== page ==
By David Mendelsson, Director of the Year-in-Israel Program
This year’s incoming class numbers thirty-three students of whom twenty-one are rabbinical, nine cantorial, and three education students. We have seven students aged 30 and over and an almost equal divide between men and women. Fourteen students participated in the pre-ulpan which is a month-long study program aimed to get our students to the required level to begin the mandatory summer ulpan. During the summer, aside from learning Hebrew, students study Biblical History, which naturally takes advantage of the various archaeological sites available in and around Jerusalem. The heat has been rather intense but our students struggle heroically to overcome the challenges. Water, sunscreen, and walking shoes have been the order of the day.
Last year upon arrival, students were immediately thrown into the atmosphere of Israel at war and found themselves in shelters and stairwells as rockets reigned in on the city. This year, the incoming class has been spared these challenges, however many of them were at the recent gay pride march when a haredi fanatic murdered sixteen year-old Shira Banki and injured five others. Students were also stunned by the news of Jewish extremists who torched a home in Nablus murdering the toddler, Ali Dawabsheh, and seriously wounding other members of the family. These are challenging days for all of us but the class has created a wonderful and supportive community.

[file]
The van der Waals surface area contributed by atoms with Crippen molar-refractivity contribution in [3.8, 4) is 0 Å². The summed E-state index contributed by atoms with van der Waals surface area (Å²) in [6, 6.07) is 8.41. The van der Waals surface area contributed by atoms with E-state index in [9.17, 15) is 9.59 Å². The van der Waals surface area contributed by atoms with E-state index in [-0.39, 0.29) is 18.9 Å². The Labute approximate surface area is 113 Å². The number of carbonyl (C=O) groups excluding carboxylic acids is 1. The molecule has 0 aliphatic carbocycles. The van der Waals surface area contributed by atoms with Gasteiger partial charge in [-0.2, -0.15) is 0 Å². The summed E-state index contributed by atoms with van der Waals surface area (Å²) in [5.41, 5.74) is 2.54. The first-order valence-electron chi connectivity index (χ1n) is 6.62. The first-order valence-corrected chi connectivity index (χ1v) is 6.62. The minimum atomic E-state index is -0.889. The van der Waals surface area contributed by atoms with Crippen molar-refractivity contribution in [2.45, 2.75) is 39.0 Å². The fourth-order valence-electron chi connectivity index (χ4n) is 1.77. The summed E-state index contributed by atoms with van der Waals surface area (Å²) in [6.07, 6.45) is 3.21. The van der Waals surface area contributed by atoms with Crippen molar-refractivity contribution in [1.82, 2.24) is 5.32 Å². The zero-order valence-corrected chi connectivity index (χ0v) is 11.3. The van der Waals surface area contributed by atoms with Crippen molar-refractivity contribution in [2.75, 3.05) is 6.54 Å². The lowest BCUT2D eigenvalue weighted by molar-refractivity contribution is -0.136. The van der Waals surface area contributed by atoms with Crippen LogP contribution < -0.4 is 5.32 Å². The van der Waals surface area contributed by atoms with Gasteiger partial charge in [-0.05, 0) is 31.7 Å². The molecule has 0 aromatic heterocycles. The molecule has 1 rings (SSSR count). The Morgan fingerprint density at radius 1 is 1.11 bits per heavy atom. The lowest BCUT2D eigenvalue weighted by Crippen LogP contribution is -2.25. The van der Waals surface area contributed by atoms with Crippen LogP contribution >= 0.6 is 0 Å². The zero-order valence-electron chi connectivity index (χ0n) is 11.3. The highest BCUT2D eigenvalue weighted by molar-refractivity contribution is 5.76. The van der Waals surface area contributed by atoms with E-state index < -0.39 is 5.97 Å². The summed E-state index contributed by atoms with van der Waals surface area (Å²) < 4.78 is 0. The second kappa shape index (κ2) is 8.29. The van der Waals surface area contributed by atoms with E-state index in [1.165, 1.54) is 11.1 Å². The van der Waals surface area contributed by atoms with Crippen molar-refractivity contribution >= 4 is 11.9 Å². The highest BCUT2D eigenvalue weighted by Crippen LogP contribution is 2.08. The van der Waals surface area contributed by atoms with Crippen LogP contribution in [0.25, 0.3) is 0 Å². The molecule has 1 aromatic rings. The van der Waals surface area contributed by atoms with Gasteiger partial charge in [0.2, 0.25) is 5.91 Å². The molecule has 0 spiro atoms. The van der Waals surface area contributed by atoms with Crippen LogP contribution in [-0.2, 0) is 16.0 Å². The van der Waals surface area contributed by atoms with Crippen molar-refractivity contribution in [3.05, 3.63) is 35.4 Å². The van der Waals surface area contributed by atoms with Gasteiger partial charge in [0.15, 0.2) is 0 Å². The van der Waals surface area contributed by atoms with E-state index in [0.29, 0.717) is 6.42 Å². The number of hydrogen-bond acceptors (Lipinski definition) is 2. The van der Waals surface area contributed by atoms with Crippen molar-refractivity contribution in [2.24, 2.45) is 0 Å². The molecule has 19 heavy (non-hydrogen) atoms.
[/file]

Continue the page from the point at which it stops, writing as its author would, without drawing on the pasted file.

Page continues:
HUC-JIR/Jerusalem has said some painful goodbyes to long-serving faculty members: Dr. Yossi Leshem, teacher of Bible and Biblical Grammar; Sima Haruv, teacher of Modern Hebrew and Biblical Grammar; and Rabbi Shelly Donnell. All will be sorely missed. There have been new appointments on campus. Dr. Barak Dan, Dr. Roni Megidov, and Rabbi Don Goor join the faculty. As part of the College-Institute’s commitment to increase the Hebrew level of our students, we have added two weekly hours of Hebrew during the fall and spring terms. In addition we are experimenting with Hebrew mornings, during which students will be expected to use Hebrew in the classroom and in the public arena.
Our impression of the incoming class is upbeat and positive. They seem to be adjusting very well. The faculty, staff, and interns continue to work closely and supportively with them. Read more about the first-year class.